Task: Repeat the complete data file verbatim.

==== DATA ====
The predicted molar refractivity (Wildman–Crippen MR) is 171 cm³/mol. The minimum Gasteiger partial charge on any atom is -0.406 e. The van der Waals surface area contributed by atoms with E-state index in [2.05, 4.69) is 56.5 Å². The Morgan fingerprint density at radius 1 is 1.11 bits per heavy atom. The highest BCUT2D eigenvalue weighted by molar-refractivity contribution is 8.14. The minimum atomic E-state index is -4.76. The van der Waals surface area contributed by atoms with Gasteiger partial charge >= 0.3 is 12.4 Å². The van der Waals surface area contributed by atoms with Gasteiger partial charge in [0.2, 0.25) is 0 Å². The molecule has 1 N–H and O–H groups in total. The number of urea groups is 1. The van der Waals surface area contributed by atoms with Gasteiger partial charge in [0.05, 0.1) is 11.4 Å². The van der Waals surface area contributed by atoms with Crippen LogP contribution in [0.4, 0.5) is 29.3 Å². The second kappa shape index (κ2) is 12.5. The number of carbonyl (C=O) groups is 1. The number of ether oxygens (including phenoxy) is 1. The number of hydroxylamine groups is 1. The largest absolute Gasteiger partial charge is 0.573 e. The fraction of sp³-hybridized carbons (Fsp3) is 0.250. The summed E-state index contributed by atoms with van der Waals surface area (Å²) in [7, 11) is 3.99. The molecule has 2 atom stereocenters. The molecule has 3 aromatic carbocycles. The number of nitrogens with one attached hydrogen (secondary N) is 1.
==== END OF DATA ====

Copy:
The predicted molar refractivity (Wildman–Crippen MR) is 171 cm³/mol. The minimum Gasteiger partial charge on any atom is -0.406 e. The van der Waals surface area contributed by atoms with E-state index in [2.05, 4.69) is 56.5 Å². The Morgan fingerprint density at radius 1 is 1.11 bits per heavy atom. The highest BCUT2D eigenvalue weighted by molar-refractivity contribution is 8.14. The minimum atomic E-state index is -4.76. The van der Waals surface area contributed by atoms with Gasteiger partial charge >= 0.3 is 12.4 Å². The van der Waals surface area contributed by atoms with Gasteiger partial charge in [0.2, 0.25) is 0 Å². The molecule has 1 N–H and O–H groups in total. The number of urea groups is 1. The van der Waals surface area contributed by atoms with Gasteiger partial charge in [0.05, 0.1) is 11.4 Å². The van der Waals surface area contributed by atoms with Crippen LogP contribution in [0.4, 0.5) is 29.3 Å². The second kappa shape index (κ2) is 12.5. The number of carbonyl (C=O) groups is 1. The number of ether oxygens (including phenoxy) is 1. The number of hydroxylamine groups is 1. The largest absolute Gasteiger partial charge is 0.573 e. The fraction of sp³-hybridized carbons (Fsp3) is 0.250. The summed E-state index contributed by atoms with van der Waals surface area (Å²) in [7, 11) is 3.99. The molecule has 2 atom stereocenters. The molecule has 3 aromatic carbocycles. The number of nitrogens with one attached hydrogen (secondary N) is 1.